Subclips w/ different FPS than timeline

muchrockness wrote on 7/4/2016, 3:33 AM
I have a large number of 59.94fps files from a wedding in my explorer. With the trimmer, I created subclips of all the best moments, and dragged these onto a 23.976fps timeline with the intent to have the option to slow them down to .4x.

Once on the timeline, all of the clips have a visible gap between them. Some of the gaps result in one black frame in the video preview. It shouldn't be a big deal in the long run- I'll just clean up the gaps once I'm happy with the final edit.

I'm guessing that, since each frame in a 59.94fps clip is 1.67ms long, and each frame on a 23.976 timelines is 4.17ms, the 59.94fps subclips are always going to have slight variations in their length.

Worth noting: if I drag 59.94fps clips (not subclips, but rather original source files) onto the timeline, they don't have gaps between them.

This is only a minor issue/annoyance, but if anyone has an easier solution than manually inspecting each clip, I'd appreciate it. Time is money :)

Comments

musicvid10 wrote on 7/4/2016, 6:06 AM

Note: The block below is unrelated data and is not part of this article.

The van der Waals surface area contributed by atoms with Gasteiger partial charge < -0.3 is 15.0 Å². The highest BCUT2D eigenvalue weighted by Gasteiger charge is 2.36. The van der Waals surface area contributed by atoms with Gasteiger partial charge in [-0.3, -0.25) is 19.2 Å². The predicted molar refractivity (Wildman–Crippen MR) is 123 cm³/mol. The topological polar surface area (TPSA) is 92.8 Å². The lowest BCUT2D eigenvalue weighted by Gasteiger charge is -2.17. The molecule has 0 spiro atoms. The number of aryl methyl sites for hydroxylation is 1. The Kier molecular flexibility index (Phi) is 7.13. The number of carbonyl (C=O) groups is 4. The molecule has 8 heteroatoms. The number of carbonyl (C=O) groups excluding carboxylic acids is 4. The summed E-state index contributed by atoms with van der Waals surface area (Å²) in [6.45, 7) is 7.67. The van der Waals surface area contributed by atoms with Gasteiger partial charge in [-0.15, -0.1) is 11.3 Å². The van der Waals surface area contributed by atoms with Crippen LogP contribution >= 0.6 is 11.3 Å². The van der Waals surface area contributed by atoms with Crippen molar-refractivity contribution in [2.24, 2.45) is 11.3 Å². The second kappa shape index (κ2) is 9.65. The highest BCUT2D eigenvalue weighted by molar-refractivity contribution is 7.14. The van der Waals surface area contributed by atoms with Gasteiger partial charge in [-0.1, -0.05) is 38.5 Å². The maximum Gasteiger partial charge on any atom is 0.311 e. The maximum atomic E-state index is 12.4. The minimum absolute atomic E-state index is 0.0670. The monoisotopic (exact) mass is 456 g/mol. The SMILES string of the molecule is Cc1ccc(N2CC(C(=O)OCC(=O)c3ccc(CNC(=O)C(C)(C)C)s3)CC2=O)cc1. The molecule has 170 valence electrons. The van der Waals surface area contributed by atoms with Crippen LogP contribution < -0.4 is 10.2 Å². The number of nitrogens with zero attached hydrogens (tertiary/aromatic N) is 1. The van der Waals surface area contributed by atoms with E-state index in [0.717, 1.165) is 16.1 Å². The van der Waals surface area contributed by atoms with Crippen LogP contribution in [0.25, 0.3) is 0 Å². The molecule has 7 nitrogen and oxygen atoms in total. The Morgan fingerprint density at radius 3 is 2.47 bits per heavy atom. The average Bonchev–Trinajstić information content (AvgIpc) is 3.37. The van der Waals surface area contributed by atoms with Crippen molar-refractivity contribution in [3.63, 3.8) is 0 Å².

Are your 59.94 files progressive, or interlaced? Makes a big difference, but slomo in Vegas is simple and well documented here and on the internet.

http://www.custcenter.com/app/answers/detail/a_id/478/

I can promise you that the results at .400 event playback will not be pleasing. You need .500 for it to be right with resampling disabled.



Chienworks wrote on 7/4/2016, 12:20 PM
Note that he's going to 23.976, not 29.97, so 0.4 should be an exactly right match.
musicvid10 wrote on 7/4/2016, 6:18 PM
Slowing to something other than .500, .250, etc. will cause stutter or blurring, depending on the resampling state. The cadence introduced by .400 in Vegas is simply unacceptable if there is panning or smooth motion.

Also, 24*(1000/1001) is a repeater; the decimal doesn't terminate after the first "6."
Chienworks wrote on 7/4/2016, 10:29 PM
60*(1000/1001) is a repeater too, exactly in proportion of 1.0 : 0.4 to 24*(1000/1001). 60i has 1/0.4 fields for each frame of 24p. I maintain, if slowing 60i down to 30p then 0.5 is the correct factor, but slowing it down to 24p requires 0.4 to make the source fields match the output frames exactly, resulting in smooth cadence.

If you slow 59.94i down by 0.5 and put that in a 23.976p project then you'll end up with fields being dropped. There's nothing magical about 0.5 or 0.25. The magic is making the source fields match the output frames. In this particular case 0.4 makes that match.